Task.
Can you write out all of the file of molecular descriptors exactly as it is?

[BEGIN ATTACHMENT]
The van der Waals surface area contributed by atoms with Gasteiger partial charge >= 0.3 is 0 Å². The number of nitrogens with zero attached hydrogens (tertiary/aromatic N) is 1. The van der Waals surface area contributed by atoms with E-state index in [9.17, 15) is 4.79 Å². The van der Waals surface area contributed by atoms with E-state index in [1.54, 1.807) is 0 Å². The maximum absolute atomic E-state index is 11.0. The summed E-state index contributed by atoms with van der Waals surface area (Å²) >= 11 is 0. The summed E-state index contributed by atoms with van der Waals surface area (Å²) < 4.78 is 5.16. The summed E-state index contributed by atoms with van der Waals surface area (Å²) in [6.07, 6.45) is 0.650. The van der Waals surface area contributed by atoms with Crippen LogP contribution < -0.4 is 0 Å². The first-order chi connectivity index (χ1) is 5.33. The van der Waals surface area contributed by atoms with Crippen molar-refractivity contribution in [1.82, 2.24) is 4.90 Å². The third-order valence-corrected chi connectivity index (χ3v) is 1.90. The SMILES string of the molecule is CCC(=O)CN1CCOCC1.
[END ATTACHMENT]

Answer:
The van der Waals surface area contributed by atoms with Gasteiger partial charge >= 0.3 is 0 Å². The number of nitrogens with zero attached hydrogens (tertiary/aromatic N) is 1. The van der Waals surface area contributed by atoms with E-state index in [9.17, 15) is 4.79 Å². The van der Waals surface area contributed by atoms with E-state index in [1.54, 1.807) is 0 Å². The maximum absolute atomic E-state index is 11.0. The summed E-state index contributed by atoms with van der Waals surface area (Å²) >= 11 is 0. The summed E-state index contributed by atoms with van der Waals surface area (Å²) < 4.78 is 5.16. The summed E-state index contributed by atoms with van der Waals surface area (Å²) in [6.07, 6.45) is 0.650. The van der Waals surface area contributed by atoms with Crippen LogP contribution < -0.4 is 0 Å². The first-order chi connectivity index (χ1) is 5.33. The van der Waals surface area contributed by atoms with Crippen molar-refractivity contribution in [1.82, 2.24) is 4.90 Å². The third-order valence-corrected chi connectivity index (χ3v) is 1.90. The SMILES string of the molecule is CCC(=O)CN1CCOCC1.